When Donald Trump (a.k.a. #Dolt45, #MangoMussolini) travelled to the state of Utah on Dec. 4 to ink proclamations downsizing Bears Ears National Monument by 85 per cent and Grand Staircase-Escalante National Monument by nearly 50 per cent (a combined total of 2 million acres), it heralded not only a dark day in American politics (he's the only president ever to revoke the protected status of such lands), but in a land-conservation movement that goes back two hundred years in that country.
In typical ham-fisted conservative fashion, Trump cloaked his move as defence/pushback against "a small handful of very distant bureaucrats located in Washington," who would, by protecting these lands, exert de facto control over Utah's natural resources.
National Monuments are similar to U.S. National Parks, except the latter are designated by acts of congress while monuments are created by presidents via the Antiquities Act of 1906 — a tool used by both parties to protect federal lands.
Because President Barack Obama signed Bear Ears National Monument into existence just before leaving office in December 2016, some rightly see Trump's radical reductions as part of his continued obsession with undoing any Obama-era accomplishment. While nearly three million Americans commented during the public review period, 99 per cent argued in favour of leaving the protected areas untouched. Who were the contrarian one per cent? No surprise there: "The drillers, miners and frackers who were shut out by Bill Clinton and Barack Obama's use of the Antiquities Act would have new leases on life," said a CNN report.
Indeed, the New York Times thought Trump's environmental tirade "could alter the course of American land conservation, possibly opening millions of protected public acres to oil and gas extraction, mining, logging and other commercial activities." Fortunately, a coalition of environmental and natural-resource law scholars from across the American academic spectrum concluded that Trump's move was illegal, and quite likely to be overturned in court.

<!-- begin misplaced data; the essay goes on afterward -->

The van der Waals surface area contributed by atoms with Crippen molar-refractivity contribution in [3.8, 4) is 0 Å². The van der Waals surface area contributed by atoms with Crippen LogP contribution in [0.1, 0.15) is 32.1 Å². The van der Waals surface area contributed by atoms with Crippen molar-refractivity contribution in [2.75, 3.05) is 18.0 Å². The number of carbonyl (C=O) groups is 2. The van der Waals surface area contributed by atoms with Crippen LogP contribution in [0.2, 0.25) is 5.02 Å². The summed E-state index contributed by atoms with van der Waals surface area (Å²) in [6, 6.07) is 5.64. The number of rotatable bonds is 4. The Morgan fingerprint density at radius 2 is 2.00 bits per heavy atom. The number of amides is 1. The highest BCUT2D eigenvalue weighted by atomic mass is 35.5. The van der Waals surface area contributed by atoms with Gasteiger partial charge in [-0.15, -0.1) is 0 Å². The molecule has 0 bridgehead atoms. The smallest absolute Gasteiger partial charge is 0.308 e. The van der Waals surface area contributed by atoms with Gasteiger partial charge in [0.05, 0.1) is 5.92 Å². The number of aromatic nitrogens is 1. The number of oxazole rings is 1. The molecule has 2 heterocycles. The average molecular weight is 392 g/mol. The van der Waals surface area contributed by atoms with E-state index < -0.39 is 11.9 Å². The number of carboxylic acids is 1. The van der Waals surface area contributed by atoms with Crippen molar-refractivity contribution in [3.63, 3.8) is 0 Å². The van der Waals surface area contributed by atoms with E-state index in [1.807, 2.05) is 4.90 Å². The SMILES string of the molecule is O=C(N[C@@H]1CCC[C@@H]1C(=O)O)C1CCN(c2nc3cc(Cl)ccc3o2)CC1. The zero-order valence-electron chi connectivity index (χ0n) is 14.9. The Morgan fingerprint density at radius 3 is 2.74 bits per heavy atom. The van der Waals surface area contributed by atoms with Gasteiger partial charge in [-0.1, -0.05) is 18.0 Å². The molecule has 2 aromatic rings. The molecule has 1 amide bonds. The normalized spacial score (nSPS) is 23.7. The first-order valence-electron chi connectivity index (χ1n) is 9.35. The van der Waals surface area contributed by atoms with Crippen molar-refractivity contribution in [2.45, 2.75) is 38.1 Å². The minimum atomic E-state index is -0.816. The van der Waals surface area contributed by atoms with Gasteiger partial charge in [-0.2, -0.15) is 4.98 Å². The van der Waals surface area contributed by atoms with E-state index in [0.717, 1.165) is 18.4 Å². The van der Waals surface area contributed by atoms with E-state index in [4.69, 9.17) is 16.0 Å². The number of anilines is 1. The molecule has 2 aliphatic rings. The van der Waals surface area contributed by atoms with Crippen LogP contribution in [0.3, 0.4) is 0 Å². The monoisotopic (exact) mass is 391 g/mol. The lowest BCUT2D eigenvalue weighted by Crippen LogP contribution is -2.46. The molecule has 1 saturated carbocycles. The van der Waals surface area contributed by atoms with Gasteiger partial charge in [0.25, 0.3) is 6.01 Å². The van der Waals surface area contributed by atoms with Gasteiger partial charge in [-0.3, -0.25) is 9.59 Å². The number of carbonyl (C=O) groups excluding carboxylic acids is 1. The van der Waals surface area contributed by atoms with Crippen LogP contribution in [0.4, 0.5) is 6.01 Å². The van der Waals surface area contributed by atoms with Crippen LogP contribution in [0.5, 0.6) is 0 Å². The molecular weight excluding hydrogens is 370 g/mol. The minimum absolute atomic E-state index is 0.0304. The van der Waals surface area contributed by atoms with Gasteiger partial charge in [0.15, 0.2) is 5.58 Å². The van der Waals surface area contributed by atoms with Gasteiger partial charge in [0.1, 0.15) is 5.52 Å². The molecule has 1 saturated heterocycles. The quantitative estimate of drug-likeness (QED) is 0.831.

Within days, representatives of the Hopi, Zuni, Ute and Navajo Nations filed suit in Washington alleging that Trump's shrinking of Bears Ears was an abuse of power "in violation of the United States Constitution and the Antiquities Act." At the same time, The Wilderness Society, Natural Resources Defense Council, Sierra Club and seven other plaintiffs sued Trump and Interior Secretary Ryan Zinke over Grand Staircase-Escalante, again arguing the decision was unlawful and "exceeds (Trump's) authority under the US Constitution and the Antiquities Act."
Yvon Chouinard, founder and CEO of Patagonia, told CNN's Bill Weir he would also fight Trump on this. "I think it's a shame that only four per cent of American lands are national parks. Costa Rica's got 10 per cent. Chile will now have way more parks than we have," said Chouinard. "We need more, not less."
Chouinard is part of a large coalition that has also filed suit against the changes to Bears Ears. Those plaintiffs include Patagonia Works, Utah Diné Bikéyah, Friends of Cedar Mesa, Archaeology Southwest (there are hundreds of Native American dwellings and artworks in the monument), Conservation Lands Foundation, Access Fund, the Society for Vertebrate Paleontology (the place is loaded with important fossils), and the National Trust for Historic Preservation. North Vancouver's Arc'teryx, another tireless supporter of public lands, donated net proceeds from its U.S. e-commerce sales on Nov. 28 (Giving Tuesday) to The Conservation Alliance, along with an additional $30K to that organization's Public Lands Defense Fund.
The question, of course, is how long these processes will take to wend their way through the courts and what damage may be done in the interim. Already, uranium and oil interests are lining up to enter lands removed from the monuments — the real reason Trump did so. In fact, resource companies reputedly dictated the new boundaries in much the same way oil companies dictated revision of the Fisheries and Navigable Waterways Acts in Canada. But although idealogically aligned with Trump's odious GOP, even the despicable HarperCons hadn't dared try anything so bold as stealing protected lands, relying instead on Canada's vastness and the continued ability (in the past, at least) for radical extractionists to go into remote, unprotected areas and operate very much under the social, cultural, political and environmental radars. Still, Christy Clark's B.C. "Liberal" conservatives managed to pass the Park Amendment Act in 2014, a controversial piece of legislation with zero social license that allows government to issue park-use permits under two general categories unrelated to the mandate and purpose of BC Parks: film production and research — the second a term vague enough, as Green Party MLA Andrew Weaver pointed out at the time, to accommodate exploratory drilling.
Yvon Chouinard, echoing the battle cry of the anti-Trump movement "Recover, Resist, Reform," best sums general reaction to these industry-driven conservative land-grabs. "I think the only thing this administration understands is lawsuits," he told CNN. "We're losing this planet, and we have an evil government. And not just the federal government, but wacko politicians out of Utah and (other) places. I mean, it's evil. And I'm not going to stand back and just let evil win."
Leslie Anthony is a Whistler-based author, editor, biologist and bon vivant who has never met a mountain he didn't like.